Die Csárdásfürstin

Operetta by Imre Kálmán
Libretto by Leo Stein and Béla Jenbach, translation by Mart Sander
World premiere on November 17, 1915 at Johann Strauß-Theater (Vienna)
Premiere at the Estonian National Opera on September 16, 2010

Imre Kálmán is the third great composer of the Vienna operetta besides Johann Strauss and Franz Lehár. The operetta Ein Herbstmanöver that premiered at the Theater an der Wien in 1908 showed the talent of the young composer in this genre. Commissions for many theatre’s followed – seven more operettas fit between Ein Herbstmanöver and Die Csárdásfürstin that premiered in 1915. The brilliant, passionate and sentimental Die Csárdásfürstin is considered the peak of Kálmán’s creation and one of the most important pieces in the history of operetta. The composer tried to give dramatic profoundness to the plot line of the operetta and this is why Die Csárdásfürstin can be considered an operetta version of La traviata with a happy ending. The rhythms of waltz, czardas and foxtrot have been blended into the music of the piece. Die Csárdásfürstin already conquered the hearts of the audience in the dress rehearsal and the review published in Das Neue Wiener Journal after the successful premiere noted: “Kálmán has written very captivating music, the sound of his melodies offers an extraordinary lyrical pleasure!”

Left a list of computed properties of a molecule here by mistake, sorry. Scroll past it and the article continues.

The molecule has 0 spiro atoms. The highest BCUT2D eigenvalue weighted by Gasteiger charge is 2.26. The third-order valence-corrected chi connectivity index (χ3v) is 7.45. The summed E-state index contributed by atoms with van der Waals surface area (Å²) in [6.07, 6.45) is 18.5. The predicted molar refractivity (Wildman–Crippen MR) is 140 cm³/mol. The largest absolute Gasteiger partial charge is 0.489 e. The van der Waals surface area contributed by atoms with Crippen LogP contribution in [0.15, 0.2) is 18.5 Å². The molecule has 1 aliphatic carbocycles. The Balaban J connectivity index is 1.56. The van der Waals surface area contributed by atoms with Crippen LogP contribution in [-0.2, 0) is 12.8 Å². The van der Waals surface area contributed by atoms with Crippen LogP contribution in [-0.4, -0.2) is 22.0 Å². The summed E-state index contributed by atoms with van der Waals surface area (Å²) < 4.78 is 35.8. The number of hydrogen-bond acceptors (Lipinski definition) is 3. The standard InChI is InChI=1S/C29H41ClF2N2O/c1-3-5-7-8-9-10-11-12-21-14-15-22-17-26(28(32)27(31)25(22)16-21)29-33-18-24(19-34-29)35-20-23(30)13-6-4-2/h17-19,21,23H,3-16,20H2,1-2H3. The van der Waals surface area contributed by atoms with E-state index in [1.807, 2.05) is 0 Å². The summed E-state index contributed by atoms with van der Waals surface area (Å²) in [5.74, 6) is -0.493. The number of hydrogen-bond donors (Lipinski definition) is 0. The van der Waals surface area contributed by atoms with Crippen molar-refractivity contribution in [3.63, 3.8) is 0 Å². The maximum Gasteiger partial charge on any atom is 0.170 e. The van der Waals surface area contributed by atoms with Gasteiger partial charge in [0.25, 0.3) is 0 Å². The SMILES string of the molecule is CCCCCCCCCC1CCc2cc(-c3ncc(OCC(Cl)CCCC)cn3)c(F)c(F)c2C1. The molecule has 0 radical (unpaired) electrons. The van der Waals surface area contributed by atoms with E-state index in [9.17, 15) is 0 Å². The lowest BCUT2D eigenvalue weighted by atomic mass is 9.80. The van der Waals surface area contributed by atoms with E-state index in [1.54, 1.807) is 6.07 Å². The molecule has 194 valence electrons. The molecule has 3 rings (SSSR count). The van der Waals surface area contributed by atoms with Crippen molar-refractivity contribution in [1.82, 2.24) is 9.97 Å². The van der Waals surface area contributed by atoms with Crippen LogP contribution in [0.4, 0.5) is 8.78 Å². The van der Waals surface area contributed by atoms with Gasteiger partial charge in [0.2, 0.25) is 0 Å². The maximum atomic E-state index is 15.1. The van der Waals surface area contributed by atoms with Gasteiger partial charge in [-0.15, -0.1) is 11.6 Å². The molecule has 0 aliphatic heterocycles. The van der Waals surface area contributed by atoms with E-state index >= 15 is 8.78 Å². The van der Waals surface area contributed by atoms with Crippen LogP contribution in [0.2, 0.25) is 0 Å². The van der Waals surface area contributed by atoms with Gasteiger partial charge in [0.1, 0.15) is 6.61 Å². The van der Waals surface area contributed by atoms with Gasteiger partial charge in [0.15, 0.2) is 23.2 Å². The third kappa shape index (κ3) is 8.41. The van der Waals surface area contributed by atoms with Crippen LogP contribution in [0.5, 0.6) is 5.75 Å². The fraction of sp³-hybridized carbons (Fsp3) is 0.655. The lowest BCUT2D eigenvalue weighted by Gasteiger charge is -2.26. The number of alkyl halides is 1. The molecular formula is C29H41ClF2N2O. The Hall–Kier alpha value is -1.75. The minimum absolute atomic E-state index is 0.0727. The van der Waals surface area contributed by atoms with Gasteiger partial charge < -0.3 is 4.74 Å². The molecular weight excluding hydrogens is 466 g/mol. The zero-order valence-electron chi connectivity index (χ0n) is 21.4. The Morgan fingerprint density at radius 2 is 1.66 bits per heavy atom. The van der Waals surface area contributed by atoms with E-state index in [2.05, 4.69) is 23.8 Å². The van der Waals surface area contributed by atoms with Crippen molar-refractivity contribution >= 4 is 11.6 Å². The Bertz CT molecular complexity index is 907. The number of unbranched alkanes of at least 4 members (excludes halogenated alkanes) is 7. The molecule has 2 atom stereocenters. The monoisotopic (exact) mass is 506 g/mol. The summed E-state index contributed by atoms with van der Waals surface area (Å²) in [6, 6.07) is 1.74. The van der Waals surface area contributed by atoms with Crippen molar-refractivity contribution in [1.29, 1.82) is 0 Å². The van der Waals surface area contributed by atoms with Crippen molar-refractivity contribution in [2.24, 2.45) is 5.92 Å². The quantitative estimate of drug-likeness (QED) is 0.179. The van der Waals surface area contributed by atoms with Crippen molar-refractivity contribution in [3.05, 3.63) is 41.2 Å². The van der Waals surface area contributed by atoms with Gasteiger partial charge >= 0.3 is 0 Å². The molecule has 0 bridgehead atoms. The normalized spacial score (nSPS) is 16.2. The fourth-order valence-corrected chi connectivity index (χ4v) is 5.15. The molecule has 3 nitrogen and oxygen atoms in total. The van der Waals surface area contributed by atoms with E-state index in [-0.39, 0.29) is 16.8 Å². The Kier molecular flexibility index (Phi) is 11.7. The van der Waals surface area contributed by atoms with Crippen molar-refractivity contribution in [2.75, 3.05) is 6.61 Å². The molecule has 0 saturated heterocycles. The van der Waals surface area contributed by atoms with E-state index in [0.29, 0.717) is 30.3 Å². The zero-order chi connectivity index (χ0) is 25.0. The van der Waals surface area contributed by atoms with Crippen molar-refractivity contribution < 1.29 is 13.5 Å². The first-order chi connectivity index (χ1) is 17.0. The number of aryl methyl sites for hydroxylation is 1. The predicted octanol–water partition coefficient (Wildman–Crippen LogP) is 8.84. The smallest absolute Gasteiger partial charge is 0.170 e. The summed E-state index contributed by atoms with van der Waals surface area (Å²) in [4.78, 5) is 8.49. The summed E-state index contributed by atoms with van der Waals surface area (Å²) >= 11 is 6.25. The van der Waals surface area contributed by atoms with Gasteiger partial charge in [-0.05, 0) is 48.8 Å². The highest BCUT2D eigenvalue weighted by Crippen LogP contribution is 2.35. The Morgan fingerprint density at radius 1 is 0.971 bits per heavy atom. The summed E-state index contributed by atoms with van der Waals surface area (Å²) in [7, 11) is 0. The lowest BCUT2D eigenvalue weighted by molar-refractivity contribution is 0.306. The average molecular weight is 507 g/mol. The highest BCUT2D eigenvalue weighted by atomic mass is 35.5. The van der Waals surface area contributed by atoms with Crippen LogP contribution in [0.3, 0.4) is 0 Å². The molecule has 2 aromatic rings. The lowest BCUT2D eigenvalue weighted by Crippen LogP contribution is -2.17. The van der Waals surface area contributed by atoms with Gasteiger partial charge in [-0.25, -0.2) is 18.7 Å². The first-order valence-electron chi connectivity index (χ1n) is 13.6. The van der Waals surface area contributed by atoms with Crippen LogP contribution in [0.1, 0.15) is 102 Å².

The stage director Mart Sander: “Die Csárdásfürstin is in a way of taking the easy way out, but then it cannot be argued: such melodies as “Machen wir’s den Schwalben nach” and “Ganz ohne Weiber geht die Chose nicht” are familiar even to those who have never been to theatre. It is a good material for a stage director: it can be staged as a real comedy or the tragic undertone of the story can be emphasised. Or it can tell a sincere story of the people who, being trapped in the cogwheels of social systems, yearn to be just people but cannot afford it. Since there are sharp parallels with the contemporary world in this nearly a hundred-year-old story, I decided to accentuate them not by modernising the subject matter but by “making it old” – I am trying to stage a show that sends a modern message despite its visual side being pronouncedly, almost ridiculously old-fashioned.“

Staging team

  • Music Director and Conductor: Jüri Alperten
  • Stage Director and Designer: Mart Sander
  • Choreographer: Marina Kesler
  • Fight choreography: Hellar Bergmann
  • Lighting Desinger: Anton Kulagin


  • Sung in Estonian with subtitles in Estonian and English
  • Approx. running time 3 h 35 min, two intermissions

See Also

Coming soon